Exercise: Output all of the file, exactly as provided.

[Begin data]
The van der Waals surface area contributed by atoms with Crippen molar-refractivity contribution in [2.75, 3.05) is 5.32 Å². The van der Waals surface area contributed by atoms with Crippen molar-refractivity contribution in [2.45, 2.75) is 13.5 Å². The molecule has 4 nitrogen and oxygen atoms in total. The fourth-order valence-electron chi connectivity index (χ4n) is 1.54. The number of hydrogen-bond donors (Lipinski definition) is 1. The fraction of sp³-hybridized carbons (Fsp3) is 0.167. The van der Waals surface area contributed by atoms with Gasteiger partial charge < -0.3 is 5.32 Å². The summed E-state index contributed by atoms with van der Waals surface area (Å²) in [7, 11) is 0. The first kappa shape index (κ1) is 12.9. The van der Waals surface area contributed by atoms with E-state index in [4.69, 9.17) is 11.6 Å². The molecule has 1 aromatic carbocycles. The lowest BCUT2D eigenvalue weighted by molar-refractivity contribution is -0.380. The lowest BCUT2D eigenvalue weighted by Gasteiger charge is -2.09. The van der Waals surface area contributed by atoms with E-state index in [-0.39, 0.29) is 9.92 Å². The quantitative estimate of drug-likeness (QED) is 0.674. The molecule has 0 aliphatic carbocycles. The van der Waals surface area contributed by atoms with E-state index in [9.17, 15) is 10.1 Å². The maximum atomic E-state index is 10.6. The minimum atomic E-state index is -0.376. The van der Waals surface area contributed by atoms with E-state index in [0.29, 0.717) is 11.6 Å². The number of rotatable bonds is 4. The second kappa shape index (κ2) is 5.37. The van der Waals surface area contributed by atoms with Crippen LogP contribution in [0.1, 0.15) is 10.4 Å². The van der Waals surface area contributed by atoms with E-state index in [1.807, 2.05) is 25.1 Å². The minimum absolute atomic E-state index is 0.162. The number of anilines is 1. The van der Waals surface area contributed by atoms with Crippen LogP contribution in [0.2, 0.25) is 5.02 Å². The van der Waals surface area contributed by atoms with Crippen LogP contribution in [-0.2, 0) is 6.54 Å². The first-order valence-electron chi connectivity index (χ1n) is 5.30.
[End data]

The van der Waals surface area contributed by atoms with Crippen molar-refractivity contribution in [2.75, 3.05) is 5.32 Å². The van der Waals surface area contributed by atoms with Crippen molar-refractivity contribution in [2.45, 2.75) is 13.5 Å². The molecule has 4 nitrogen and oxygen atoms in total. The fourth-order valence-electron chi connectivity index (χ4n) is 1.54. The number of hydrogen-bond donors (Lipinski definition) is 1. The fraction of sp³-hybridized carbons (Fsp3) is 0.167. The van der Waals surface area contributed by atoms with Gasteiger partial charge < -0.3 is 5.32 Å². The summed E-state index contributed by atoms with van der Waals surface area (Å²) in [7, 11) is 0. The first kappa shape index (κ1) is 12.9. The van der Waals surface area contributed by atoms with E-state index in [4.69, 9.17) is 11.6 Å². The molecule has 1 aromatic carbocycles. The lowest BCUT2D eigenvalue weighted by molar-refractivity contribution is -0.380. The lowest BCUT2D eigenvalue weighted by Gasteiger charge is -2.09. The van der Waals surface area contributed by atoms with E-state index in [-0.39, 0.29) is 9.92 Å². The quantitative estimate of drug-likeness (QED) is 0.674. The molecule has 0 aliphatic carbocycles. The van der Waals surface area contributed by atoms with E-state index in [9.17, 15) is 10.1 Å². The maximum atomic E-state index is 10.6. The minimum atomic E-state index is -0.376. The van der Waals surface area contributed by atoms with E-state index in [0.29, 0.717) is 11.6 Å². The number of rotatable bonds is 4. The second kappa shape index (κ2) is 5.37. The van der Waals surface area contributed by atoms with Crippen LogP contribution in [0.1, 0.15) is 10.4 Å². The van der Waals surface area contributed by atoms with E-state index in [1.807, 2.05) is 25.1 Å². The minimum absolute atomic E-state index is 0.162. The number of anilines is 1. The van der Waals surface area contributed by atoms with Crippen LogP contribution in [0.2, 0.25) is 5.02 Å². The van der Waals surface area contributed by atoms with Crippen LogP contribution in [-0.2, 0) is 6.54 Å². The first-order valence-electron chi connectivity index (χ1n) is 5.30.